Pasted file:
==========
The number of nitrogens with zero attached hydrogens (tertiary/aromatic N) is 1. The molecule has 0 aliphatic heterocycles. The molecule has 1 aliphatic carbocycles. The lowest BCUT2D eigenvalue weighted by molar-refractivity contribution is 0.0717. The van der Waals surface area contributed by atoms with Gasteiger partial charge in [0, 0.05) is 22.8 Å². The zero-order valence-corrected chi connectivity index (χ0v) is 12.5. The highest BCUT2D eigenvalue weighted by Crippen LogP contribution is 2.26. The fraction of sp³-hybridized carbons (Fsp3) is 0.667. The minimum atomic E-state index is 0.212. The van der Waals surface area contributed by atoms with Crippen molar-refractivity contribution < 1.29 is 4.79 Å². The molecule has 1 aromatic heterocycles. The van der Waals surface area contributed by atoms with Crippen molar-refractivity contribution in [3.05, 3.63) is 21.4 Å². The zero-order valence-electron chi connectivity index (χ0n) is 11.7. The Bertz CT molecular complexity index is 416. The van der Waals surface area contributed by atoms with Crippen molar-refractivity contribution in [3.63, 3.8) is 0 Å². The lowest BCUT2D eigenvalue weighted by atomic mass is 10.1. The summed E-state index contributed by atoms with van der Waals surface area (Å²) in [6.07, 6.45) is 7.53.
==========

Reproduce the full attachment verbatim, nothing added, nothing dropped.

The number of nitrogens with zero attached hydrogens (tertiary/aromatic N) is 1. The molecule has 0 aliphatic heterocycles. The molecule has 1 aliphatic carbocycles. The lowest BCUT2D eigenvalue weighted by molar-refractivity contribution is 0.0717. The van der Waals surface area contributed by atoms with Gasteiger partial charge in [0, 0.05) is 22.8 Å². The zero-order valence-corrected chi connectivity index (χ0v) is 12.5. The highest BCUT2D eigenvalue weighted by Crippen LogP contribution is 2.26. The fraction of sp³-hybridized carbons (Fsp3) is 0.667. The minimum atomic E-state index is 0.212. The van der Waals surface area contributed by atoms with Crippen molar-refractivity contribution < 1.29 is 4.79 Å². The molecule has 1 aromatic heterocycles. The van der Waals surface area contributed by atoms with Crippen molar-refractivity contribution in [3.05, 3.63) is 21.4 Å². The zero-order valence-electron chi connectivity index (χ0n) is 11.7. The Bertz CT molecular complexity index is 416. The van der Waals surface area contributed by atoms with Crippen molar-refractivity contribution in [3.63, 3.8) is 0 Å². The lowest BCUT2D eigenvalue weighted by atomic mass is 10.1. The summed E-state index contributed by atoms with van der Waals surface area (Å²) in [6.07, 6.45) is 7.53.